Director Nia DaCosta On The Thrilling Cinematic Reboot: Candyman

The subtle curiosities of childhood, rendered with a surplus of innocent and seemingly innocuous experiences, can have a profound effect on an individual’s maturation into adulthood. Nia DaCosta’s earliest recollections of viewing film piqued an interest that continually grew more nuanced as she paced through her adolescence. Before the ubiquity of streaming and algorithmic endorsements, DaCosta recalls, she tuned into HBO and her family VHS collection to descend into cinematic fantasies. While the disjointed exploration of the human condition in Full Metal Jacket or the contextual ambiguity of American Beauty may have been too heady for the young artist, there was something alluring about the medium’s particular storytelling methodology.

Candyman: photos courtesy of Parrish Lewis/Universal Pictures and MGM.

Although she was initially enamoured of literature, through film DaCosta was able to become acquainted with newer narrative techniques. The budding creative eventually enrolled in the prestigious Tisch School of Arts at New York University, the alma mater of cinematic visionaries such as Martin Scorsese and Spike Lee. With a passion for screenwriting and a directorial vision, DaCosta released her first film Little Woods in 2018, a contemporary western led by Tessa Thompson.

Candyman: photos courtesy of Parrish Lewis/Universal Pictures and MGM.

When the Jordan Peele–written and–produced “spiritual sequel” to the 1992 horror classic Candyman was announced, DaCosta immediately became intrigued with seizing a slot as the project’s director. Her agent sent a copy of Little Woods to the production studio, which then expressed interest in the burgeoning motion picture artist. DaCosta was confident in being able to recreate the original film’s unique tone while adding her own twist on the narrative. Taking Rosemary’s Baby and The Fly as inspiration, DaCosta’s singular vision eventually nabbed her a seat in the director’s chair and a role as a co-writer.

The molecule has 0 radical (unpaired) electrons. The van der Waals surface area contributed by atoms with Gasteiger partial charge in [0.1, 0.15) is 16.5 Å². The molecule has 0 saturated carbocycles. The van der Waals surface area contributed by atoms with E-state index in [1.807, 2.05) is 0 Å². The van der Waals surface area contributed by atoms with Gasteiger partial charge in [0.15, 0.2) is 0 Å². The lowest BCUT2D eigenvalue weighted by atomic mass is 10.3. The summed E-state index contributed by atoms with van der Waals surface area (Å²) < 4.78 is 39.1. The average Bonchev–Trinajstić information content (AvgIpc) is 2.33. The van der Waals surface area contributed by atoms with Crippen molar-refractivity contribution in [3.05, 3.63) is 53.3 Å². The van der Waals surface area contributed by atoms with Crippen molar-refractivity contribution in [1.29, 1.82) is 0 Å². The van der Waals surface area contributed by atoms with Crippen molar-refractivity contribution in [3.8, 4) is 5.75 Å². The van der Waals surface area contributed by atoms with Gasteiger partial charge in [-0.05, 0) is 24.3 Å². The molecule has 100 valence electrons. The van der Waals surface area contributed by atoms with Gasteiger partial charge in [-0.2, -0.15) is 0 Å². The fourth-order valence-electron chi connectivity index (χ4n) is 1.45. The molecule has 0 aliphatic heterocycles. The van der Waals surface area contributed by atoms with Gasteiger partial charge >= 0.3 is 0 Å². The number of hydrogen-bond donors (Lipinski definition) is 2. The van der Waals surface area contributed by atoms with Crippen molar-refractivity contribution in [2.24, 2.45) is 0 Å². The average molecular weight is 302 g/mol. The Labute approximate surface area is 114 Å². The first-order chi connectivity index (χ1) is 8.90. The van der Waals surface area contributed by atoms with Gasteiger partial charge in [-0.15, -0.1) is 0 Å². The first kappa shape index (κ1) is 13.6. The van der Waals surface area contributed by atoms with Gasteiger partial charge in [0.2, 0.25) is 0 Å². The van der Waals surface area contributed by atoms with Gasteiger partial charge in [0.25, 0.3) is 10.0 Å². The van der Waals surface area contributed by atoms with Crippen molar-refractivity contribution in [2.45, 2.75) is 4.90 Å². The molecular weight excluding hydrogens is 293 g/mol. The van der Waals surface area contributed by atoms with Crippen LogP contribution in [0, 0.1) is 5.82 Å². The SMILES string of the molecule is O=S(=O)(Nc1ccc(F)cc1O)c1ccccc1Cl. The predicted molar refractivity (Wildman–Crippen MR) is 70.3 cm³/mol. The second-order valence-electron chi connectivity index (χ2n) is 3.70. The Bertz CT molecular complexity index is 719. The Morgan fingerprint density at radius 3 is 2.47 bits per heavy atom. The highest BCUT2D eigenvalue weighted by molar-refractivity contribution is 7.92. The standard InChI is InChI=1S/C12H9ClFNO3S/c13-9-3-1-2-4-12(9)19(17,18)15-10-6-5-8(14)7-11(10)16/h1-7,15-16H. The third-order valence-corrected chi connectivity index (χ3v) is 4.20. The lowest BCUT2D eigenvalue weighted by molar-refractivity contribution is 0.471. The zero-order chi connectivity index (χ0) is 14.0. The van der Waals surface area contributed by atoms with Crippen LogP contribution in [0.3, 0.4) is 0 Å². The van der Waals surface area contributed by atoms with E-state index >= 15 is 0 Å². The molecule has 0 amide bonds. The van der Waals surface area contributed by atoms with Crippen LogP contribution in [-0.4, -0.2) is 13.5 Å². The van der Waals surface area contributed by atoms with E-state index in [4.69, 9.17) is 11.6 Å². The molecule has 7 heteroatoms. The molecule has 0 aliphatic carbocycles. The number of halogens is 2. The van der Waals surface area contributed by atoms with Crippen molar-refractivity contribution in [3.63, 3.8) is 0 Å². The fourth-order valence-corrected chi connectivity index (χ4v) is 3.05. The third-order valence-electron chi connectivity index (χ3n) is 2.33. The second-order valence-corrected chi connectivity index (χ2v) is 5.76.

For DaCosta, the idea of genre filmmaking poses a wealth of narrative possibilities wherein “you get a bigger canvas to paint on. You can be a bit more bombastic, which can be really useful in storytelling within horror or post-apocalyptic sci-fi films.” With Candyman, a cinematic reimagining of an urban legend, DaCosta was able to pry at certain psychological impulses evident within horror movies. “You really get to talk about humanity and the intricacies of the human condition,” she reveals, “and I think it’s a really interesting platform to sneak that conversation into media.”

Candyman: photos courtesy of Parrish Lewis/Universal Pictures and MGM.

While DaCosta may get to tackle existential concerns in Candyman, the film also builds upon the original’s inherent racial tensions. In the 1992 version, Virginia Madsen’s character Helen is repeatedly framed for murder by the central antagonist Daniel Robitaille, a Black man who was publicly lynched and is now terrorizing Chicago’s Cabrini–Green housing project as a bloodthirsty demon. The irony of a villainous African–American is not lost on DaCosta, regardless of Helen’s presumed innocence. With the 2020 adaptation of the film, DaCosta believes that contemporary society’s acknowledgment of racial disparities allows for a more “expansive, more specific, and in ways, more honest” portrayal of social injustices. The filmmaker also notes how “telling the story from the perspective of a Black main character, with a Black co-writer and a Black director, changes the way a viewer enters into the story, and that was really important for us.” The new Candyman tacks on the added complexities of gentrification, as the Cabrini–Green neighbourhood is demolished beyond recognition, and in its place stands a luxury condo building catering to upwardly mobile yuppies. However, the ghosts of demons past can never be pulverized into rubble or calcified into the bygone tragedy of Chicago’s historical tapestry.

While the world awaits the release of Candyman, DaCosta received some exciting news that even a pandemic could not thwart—she will direct the latest instalment in the Captain Marvel franchise. For DaCosta, Hollywood is her oyster, and she is only beginning to make a seismic splash.

Candyman is set to release in August 2021.